Deadlines of All Kinds Loom for State Attorney General

By MAX HART

With less than two months to go before the state primary and only minutes before he is due at a political fundraiser, Massachusetts attorney general and Democratic gubernatorial candidate Thomas F. Reilly is more worried about his next 24 hours as a Red Sox fan.

"Any trades yet?" Mr. Reilly asked Sunday afternoon, less than one day until Major League Baseball's trading deadline. "Do we have any new pitchers?"

They are fitting questions for a Massachusetts native caught up in the frenzy of one of Boston's biggest sporting attractions. But it happens that Mr. Reilly is also in the thick of the state's other biggest sporting attraction: politics. He is entering the final stretch of his campaign for governor, in which he is seeking the Democratic nomination over fellow candidates Chris Gabrieli and Deval Patrick. This weekend Mr. Reilly was on the Island to raise money for the cause, as well as to visit longtime friend Wayne Budd. On Sunday he sat down with the Gazette on the porch of Mr. Budd's Oak Bluffs home for a brief interview.

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"The state is going in the wrong direction," he said. "We've lost 150,000 jobs since 2001, we're 45th in this country in job growth, we're the only state in this entire nation to lose population in the last two years, and many of those who are leaving are between the ages of 25 and 35. They are our future, and our future is literally leaving this state."

The reasons for this decline, he said, rest squarely on the shoulders of the current governor, Mitt Romney, who he said focused too much on presidential ambitions while failing to deliver on his campaign promises.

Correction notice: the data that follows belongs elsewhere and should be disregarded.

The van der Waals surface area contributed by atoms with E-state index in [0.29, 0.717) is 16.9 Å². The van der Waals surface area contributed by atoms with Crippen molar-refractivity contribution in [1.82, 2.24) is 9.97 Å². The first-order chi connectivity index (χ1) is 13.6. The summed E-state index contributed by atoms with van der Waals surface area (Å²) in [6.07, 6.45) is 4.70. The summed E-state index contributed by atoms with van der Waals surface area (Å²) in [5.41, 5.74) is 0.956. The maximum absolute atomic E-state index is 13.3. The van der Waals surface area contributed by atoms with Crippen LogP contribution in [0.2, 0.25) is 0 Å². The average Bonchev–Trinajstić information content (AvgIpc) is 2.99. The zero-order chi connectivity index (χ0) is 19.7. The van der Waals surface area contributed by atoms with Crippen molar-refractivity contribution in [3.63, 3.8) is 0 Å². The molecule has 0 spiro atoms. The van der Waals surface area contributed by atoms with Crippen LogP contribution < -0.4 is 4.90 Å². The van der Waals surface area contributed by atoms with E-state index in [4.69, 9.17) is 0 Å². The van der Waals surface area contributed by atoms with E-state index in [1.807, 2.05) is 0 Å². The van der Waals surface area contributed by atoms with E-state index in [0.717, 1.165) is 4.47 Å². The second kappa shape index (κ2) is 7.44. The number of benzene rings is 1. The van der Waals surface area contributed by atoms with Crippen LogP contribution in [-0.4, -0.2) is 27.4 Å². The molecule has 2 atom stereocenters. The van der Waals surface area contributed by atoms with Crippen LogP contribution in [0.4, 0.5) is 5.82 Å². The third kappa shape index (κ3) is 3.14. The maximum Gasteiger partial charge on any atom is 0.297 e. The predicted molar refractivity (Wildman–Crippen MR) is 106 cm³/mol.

"The bottom line is that he hasn't gotten the job done," Mr. Reilly said. "He came in and promised to grow this economy and create jobs, and he didn't get that done. He promised to increase the supply of housing in the state and didn't get that done. He's become divisive and partisan. It's time for a governor who's committed and a governor you can count on.

"We've had 16 straight years of Republican governors and not one of them has stayed around long enough to finish the job," he added.

If he sounds like a typical politician bleating out the typical political speech, don't be fooled: Mr. Reilly's passion for the state he has lived in his whole life quietly and quickly comes to the surface, erasing any question of insincerity. Born and raised in Springfield, Mr. Reilly takes pride in his rise to achievement from a difficult childhood. After deciding to continue high school (a decision he says Mr. Budd's father was instrumental in helping him make), he attended American International College before being accepted to Boston College Law School. He went on to work as the Middlesex County district attorney, and has been the chief law enforcement officer in the state since January 1999.

On Sunday, Mr. Reilly talked at length about public education, his personal connection to it and how it has become a cornerstone of his campaign.

"The power of education is something I am a strong believer in - and public education all the way through public higher education is a priority of mine," he said. "There really hasn't been a governor that had public higher education as a priority.

"One of the things I will do is invest $500 million in the research and development capabilities of the University of Massachusetts at all of the campuses, to help them become incubators for creative ideas and turn those ideas into jobs. We need to forecast where this economy is going. I believe the small business sector is the key to our economic growth in Massachusetts. We need identify the companies that are already here - how do we help them grow? What are the things that they need? Is it infrastructure? Is it a workforce?" he said, continuing: